Are Cloud (Servers) Melting the Arctic Sea?

September 23, 2012 at 6:03 pm Leave a comment

The NY Times has three new and very interesting articles on green issues. Try to read at least one of them this weekend while the sun is still shining and life feels good. Bad news is no excuse for pessimism.

  • The Cloud Factories: Power, Pollution, and the Internet (23 Sept 2012, Technology) reports on issues that you will never hear discussed in the Reed ETC building (or anywhere else on campus): the massive electricity needs of today’s computer technology, especially those ‘cloud’ services that let your data follow you everywhere you go. Go buy a thumb drive and use it.
  • Ending Its Summer Melt, Arctic Sea Ice Sets a New Low That Leads to Warnings (19 Sept 2012, Environment) looks at this past summer’s melting of the Arctic sea. The summer of 2007 had been the previous modern low on ice, but 2012 has set a new record. For those of you who are new to this: ice is not only essential to the integrity of the Arctic biosphere, it also reflects sunlight back into space, which keeps the planet cool, and locks up water in ice formations, which keeps sea levels down. So loss of ice is big news globally.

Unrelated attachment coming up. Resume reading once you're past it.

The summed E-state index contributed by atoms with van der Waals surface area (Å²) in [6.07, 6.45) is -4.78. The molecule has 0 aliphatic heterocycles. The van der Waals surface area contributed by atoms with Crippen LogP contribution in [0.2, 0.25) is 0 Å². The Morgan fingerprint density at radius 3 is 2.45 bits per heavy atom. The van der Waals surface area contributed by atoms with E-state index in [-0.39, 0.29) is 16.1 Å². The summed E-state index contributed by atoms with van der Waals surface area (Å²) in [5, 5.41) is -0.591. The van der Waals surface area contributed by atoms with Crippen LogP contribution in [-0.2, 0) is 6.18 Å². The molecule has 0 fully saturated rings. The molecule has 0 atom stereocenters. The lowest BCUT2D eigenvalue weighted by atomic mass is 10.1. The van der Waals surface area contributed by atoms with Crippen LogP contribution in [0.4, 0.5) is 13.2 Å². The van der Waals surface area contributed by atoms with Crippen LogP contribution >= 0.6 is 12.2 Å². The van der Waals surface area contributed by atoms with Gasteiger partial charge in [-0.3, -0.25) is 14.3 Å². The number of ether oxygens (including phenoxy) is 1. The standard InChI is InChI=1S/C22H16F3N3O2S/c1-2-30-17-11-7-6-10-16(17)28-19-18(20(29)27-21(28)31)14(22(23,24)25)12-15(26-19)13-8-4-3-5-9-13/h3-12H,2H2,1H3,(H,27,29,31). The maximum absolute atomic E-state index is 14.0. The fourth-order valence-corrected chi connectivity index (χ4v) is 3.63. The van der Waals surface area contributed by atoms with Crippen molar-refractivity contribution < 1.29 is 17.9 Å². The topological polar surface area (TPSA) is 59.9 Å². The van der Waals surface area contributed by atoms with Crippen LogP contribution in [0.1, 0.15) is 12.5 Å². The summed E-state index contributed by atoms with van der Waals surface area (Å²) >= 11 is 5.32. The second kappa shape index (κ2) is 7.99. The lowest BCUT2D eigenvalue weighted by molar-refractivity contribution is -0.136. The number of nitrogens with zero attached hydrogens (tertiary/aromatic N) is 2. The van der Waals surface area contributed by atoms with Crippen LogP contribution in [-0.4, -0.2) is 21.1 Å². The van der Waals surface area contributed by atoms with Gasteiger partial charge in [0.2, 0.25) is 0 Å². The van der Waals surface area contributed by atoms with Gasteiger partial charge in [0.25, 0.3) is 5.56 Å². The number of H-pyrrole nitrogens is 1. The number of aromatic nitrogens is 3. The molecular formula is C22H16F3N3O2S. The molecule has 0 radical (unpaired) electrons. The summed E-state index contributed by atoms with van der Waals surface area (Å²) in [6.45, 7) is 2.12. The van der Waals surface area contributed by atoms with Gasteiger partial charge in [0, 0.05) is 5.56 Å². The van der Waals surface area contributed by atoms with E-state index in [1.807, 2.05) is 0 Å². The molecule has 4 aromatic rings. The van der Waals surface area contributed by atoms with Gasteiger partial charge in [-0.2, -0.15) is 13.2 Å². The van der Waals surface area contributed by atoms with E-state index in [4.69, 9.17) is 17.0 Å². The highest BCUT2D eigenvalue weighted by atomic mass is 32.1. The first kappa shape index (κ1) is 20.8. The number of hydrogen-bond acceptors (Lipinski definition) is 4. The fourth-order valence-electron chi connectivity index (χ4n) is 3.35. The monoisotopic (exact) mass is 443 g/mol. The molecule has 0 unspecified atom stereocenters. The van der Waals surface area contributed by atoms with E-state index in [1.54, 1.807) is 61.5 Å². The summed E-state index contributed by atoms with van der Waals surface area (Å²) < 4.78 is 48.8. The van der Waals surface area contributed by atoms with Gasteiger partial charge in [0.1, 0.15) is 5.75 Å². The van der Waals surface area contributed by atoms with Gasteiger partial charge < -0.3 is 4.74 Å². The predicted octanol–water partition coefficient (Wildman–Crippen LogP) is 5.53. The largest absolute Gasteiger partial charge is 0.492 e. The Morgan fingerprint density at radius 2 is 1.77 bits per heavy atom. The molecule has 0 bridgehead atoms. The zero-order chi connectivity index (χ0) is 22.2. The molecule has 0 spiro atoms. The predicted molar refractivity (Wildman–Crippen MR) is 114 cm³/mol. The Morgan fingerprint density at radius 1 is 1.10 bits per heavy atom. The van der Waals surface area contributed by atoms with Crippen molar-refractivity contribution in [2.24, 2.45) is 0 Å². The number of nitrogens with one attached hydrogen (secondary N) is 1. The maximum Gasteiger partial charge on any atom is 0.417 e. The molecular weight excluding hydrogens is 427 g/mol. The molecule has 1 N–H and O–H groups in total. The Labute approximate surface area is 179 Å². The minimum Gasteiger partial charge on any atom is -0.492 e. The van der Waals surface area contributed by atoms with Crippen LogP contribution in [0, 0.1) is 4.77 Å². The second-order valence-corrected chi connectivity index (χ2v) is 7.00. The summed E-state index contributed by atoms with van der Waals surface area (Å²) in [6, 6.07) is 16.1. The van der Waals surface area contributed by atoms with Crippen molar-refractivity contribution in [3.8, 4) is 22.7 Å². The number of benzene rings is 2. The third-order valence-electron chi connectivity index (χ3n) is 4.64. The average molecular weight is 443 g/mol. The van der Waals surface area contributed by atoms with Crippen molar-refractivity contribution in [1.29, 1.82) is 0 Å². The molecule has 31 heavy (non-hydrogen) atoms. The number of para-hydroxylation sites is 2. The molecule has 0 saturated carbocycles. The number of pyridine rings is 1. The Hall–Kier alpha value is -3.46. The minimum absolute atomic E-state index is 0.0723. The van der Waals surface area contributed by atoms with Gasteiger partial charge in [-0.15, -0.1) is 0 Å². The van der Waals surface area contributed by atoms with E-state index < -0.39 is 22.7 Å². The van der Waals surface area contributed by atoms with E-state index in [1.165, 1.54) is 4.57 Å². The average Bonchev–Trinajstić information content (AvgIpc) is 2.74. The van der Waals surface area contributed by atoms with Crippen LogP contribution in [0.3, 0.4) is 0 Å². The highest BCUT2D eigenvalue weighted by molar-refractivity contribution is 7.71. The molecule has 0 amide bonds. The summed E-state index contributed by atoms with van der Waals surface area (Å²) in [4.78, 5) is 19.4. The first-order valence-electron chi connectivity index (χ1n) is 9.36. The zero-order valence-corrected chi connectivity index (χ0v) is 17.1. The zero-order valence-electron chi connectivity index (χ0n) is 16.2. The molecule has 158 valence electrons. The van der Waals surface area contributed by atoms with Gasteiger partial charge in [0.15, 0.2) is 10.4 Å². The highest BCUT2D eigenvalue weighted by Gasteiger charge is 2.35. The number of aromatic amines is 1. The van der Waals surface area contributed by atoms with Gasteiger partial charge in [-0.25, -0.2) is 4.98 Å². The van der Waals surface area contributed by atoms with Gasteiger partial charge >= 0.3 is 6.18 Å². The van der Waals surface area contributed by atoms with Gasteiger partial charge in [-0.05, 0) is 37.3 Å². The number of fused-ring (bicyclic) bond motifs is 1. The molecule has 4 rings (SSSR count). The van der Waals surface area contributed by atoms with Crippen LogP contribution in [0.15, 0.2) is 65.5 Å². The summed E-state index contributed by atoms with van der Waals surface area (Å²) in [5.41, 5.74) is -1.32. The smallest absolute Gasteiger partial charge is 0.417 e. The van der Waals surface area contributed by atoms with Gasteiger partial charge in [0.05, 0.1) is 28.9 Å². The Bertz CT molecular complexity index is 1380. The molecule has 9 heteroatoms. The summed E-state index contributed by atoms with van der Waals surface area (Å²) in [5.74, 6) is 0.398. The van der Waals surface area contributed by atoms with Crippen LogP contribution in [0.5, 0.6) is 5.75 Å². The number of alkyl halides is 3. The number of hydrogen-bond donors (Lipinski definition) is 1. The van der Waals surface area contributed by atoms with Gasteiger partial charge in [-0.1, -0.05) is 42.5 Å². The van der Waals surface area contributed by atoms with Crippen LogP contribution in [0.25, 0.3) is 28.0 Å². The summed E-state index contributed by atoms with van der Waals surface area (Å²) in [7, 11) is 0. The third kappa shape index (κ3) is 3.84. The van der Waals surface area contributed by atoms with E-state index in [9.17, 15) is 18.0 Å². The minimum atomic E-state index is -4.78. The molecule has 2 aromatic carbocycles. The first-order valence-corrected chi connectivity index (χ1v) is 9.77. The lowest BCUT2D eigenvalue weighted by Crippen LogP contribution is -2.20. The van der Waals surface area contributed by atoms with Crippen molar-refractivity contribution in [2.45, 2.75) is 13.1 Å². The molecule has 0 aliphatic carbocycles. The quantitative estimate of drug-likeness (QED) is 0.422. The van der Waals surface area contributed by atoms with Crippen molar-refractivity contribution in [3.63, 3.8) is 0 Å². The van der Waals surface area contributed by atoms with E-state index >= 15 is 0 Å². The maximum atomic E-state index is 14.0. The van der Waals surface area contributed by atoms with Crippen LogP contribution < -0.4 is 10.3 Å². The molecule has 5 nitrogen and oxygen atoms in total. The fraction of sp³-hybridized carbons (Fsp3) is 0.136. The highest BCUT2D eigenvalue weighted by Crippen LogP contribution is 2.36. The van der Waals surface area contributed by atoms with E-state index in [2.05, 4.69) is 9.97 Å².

• How ‘Silent Spring’ Ignited the Environmental Movement (21 Sept 2012, Magazine) takes a look back at Rachel Carson’s groundbreaking book about the effects of DDT. I read it in high school around the time of the original Earth Day. We thought we could ‘save the world’ back then. We still can. We just have to try.

Speaking of saving the only planet that humans have ever lived on, Bill McKibben, the founder of 350.org, is coming to Portland on November 8 as part of his Do The Math tour. Tickets to his public event are cheap, just $10, but only about 350 are left. Don’t miss this sure-to-be-inspiring event. (Will someone please tell Greenboard and the ES program about this?) And, if you haven’t done so yet, take a look at the Green Science blog post on Bill’s Rolling Stone article: Three Numbers Point Toward a Future Meltdown (23 July 2012).

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Entry filed under: In the News.

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